Hello, do you feel like introducing yourself?
Hi! So, I’m Lexi: I’m in my third year of Film Studies BA, with my fingers crossed to carry on here at MA level, and I’m the Trans Rep for the Intersectional Feminist Society here at King’s.
Gender-wise: I identify myself as a transfeminine genderqueer person with ze/hir pronouns (pronounced as in “nothing to ze hir”) when in a space in which I can expect the majority of people to understand the language, and I identify myself as a girl with she/her pronouns in every other space.
Non-gender wise: I identify myself as an ex-goth, as a musician and DJ, as a person in recovery from – but not in absence of – mental illnesses, as an anarcha-queer feminist, as a fur -parent and as a raccoon enthusiast, to name but a few.
(Lexi’s hair colour can change a lot but is at present this colour if you’re looking for hir on campus!)
There is absolutely no doubt that iFemSoc – and any society really – should have a Trans Rep. However, I’d like to know what the iFemSoc having a Trans Rep means to you.
Perhaps one of the most depressing things I’ve come to realise over the past few months is how wary I often find myself whilst entering self-advertised “Feminist” spaces. For example: a friend and I recently went to an event that was part of the London Feminist Film Festival and then immediately afterwards went to a club, the majority of the space dominated by cis-het men. I realised that I was actually much more comfortable in the latter situation, and the night bus home, than the former. Largely because Feminism as a movement to this day retains some ugly and unaddressed skeletons in its closet, relating to issues of class, race, and gender status, to name but three. In this event, as in many others, I saw deference shown to perpetrators of hate speech and allies of those who have incited violence against children. Both the film shown and the panel discussion that followed gave an insight into a selective memory and a blinkered perspective that we as modern Feminists just cannot afford.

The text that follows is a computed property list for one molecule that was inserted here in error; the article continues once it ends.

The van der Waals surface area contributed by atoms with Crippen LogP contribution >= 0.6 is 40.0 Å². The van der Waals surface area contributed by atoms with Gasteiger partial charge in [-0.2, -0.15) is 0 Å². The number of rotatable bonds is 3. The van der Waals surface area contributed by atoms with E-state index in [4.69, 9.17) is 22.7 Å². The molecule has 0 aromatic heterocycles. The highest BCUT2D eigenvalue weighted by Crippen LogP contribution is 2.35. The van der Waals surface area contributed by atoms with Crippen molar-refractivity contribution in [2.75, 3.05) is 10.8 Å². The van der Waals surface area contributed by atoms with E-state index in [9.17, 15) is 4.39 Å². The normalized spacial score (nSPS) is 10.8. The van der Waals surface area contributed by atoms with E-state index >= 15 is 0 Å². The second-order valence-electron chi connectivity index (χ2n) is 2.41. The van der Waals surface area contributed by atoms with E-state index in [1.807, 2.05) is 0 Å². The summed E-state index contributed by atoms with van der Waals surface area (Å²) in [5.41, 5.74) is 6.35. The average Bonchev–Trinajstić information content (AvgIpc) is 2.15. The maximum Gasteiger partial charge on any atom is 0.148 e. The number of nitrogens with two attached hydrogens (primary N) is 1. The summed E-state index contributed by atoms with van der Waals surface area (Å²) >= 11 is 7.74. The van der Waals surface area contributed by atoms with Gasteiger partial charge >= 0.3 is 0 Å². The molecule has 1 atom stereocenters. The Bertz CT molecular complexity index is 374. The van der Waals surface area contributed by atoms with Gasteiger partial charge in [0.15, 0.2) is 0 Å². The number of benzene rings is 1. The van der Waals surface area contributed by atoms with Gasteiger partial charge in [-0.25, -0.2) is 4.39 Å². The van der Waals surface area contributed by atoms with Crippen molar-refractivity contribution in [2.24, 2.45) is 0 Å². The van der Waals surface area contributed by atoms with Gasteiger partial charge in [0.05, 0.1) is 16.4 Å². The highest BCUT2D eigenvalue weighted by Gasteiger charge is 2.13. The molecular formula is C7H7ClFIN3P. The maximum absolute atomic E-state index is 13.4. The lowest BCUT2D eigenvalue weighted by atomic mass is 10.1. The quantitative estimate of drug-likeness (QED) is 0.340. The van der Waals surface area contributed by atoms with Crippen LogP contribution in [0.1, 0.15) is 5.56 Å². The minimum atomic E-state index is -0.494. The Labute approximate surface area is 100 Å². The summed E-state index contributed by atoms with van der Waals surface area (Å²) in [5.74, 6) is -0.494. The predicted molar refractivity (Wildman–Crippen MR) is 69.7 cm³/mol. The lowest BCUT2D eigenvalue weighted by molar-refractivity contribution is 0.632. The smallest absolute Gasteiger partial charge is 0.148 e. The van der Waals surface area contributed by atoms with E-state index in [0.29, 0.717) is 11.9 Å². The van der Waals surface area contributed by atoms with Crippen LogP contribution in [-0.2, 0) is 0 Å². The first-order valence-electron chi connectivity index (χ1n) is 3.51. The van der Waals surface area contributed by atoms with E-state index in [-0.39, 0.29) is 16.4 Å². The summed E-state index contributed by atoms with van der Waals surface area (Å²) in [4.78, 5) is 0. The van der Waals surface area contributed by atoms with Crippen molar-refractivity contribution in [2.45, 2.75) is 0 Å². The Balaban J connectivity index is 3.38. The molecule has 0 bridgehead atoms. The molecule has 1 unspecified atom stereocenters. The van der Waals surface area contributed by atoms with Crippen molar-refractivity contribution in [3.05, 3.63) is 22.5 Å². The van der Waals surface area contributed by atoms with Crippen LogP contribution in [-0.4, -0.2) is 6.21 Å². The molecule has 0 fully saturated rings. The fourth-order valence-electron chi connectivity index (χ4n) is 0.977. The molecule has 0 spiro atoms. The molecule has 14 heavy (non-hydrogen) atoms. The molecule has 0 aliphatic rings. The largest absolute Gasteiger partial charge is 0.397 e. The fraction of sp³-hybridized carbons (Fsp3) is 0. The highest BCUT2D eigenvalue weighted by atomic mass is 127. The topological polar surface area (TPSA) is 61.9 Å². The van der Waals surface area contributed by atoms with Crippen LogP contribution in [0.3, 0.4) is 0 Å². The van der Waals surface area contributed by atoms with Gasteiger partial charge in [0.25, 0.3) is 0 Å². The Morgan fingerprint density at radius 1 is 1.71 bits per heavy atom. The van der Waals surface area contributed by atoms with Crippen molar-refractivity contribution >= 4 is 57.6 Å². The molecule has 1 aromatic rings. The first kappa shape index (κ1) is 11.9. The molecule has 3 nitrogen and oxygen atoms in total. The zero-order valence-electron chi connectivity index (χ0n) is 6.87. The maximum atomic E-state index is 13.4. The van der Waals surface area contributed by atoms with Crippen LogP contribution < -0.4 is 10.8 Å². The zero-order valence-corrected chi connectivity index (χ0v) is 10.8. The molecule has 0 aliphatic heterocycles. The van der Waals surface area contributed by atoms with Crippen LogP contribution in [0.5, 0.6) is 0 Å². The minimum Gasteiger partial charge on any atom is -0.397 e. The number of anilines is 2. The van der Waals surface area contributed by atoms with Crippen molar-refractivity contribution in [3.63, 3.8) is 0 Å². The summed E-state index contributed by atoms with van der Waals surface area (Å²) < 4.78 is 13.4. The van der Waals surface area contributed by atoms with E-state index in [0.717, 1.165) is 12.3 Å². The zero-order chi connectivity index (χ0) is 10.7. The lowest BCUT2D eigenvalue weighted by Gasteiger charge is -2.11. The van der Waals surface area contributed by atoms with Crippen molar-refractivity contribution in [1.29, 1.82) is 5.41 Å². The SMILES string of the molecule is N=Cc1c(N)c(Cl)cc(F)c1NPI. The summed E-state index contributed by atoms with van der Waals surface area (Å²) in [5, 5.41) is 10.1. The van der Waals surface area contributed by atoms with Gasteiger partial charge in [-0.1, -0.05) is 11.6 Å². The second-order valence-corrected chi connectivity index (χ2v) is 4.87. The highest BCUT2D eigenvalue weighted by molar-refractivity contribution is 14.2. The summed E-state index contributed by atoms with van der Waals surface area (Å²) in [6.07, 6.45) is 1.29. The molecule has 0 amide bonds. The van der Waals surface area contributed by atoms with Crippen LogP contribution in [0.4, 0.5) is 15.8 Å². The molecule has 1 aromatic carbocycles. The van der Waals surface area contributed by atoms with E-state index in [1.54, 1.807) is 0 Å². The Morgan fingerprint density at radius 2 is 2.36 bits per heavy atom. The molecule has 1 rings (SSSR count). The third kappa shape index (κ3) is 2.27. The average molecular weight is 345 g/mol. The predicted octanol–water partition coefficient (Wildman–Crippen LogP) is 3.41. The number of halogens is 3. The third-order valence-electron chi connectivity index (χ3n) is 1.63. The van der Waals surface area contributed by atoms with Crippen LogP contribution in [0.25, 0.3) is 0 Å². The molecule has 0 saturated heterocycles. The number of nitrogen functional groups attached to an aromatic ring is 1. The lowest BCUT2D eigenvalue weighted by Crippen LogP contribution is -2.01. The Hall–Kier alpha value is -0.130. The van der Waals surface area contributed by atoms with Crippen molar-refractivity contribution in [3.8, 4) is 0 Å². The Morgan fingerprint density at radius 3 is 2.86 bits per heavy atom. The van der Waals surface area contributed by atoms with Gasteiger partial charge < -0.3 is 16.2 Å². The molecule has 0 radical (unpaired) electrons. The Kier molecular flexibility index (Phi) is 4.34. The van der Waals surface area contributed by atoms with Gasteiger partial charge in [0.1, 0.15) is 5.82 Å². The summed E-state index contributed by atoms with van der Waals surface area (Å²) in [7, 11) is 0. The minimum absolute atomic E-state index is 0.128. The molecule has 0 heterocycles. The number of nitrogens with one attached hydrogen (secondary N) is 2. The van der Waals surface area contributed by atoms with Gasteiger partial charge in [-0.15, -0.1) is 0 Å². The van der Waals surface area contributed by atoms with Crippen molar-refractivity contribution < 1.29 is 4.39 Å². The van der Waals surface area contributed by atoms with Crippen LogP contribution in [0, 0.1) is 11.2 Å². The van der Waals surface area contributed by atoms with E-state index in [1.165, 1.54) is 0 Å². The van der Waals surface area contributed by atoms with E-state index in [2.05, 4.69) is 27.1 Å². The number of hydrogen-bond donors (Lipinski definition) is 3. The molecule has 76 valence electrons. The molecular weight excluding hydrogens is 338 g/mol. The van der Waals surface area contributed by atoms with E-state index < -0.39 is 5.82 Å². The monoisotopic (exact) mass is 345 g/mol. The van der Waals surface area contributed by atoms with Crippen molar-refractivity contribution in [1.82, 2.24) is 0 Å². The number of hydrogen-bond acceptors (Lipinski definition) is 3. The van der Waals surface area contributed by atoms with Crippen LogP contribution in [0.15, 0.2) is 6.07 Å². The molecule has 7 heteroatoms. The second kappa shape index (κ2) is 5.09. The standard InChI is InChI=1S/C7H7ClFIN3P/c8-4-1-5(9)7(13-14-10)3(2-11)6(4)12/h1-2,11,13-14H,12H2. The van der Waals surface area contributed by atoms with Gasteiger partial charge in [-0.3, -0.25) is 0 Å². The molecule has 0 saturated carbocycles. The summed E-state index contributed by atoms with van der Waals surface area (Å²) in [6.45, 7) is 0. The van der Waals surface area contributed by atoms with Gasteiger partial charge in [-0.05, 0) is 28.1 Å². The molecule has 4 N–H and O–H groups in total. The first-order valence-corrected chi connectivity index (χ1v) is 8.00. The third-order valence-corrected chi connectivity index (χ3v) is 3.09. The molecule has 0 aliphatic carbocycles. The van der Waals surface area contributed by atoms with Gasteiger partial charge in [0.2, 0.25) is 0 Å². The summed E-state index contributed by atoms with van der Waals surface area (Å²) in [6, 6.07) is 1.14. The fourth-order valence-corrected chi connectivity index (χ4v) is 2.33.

For many minorities – including but not limited to trans people – a space being labeled as Feminist is not enough to allow them to relax their guard in the knowledge they are safe. I certainly hope that seeing an increased number of people who share something of their experience on their society’s committee, striving to represent their community’s interests first and foremost, and ensure that the discourse within and without that society is inclusive and welcoming to them will allow trans students the ability to feel safe in these spaces.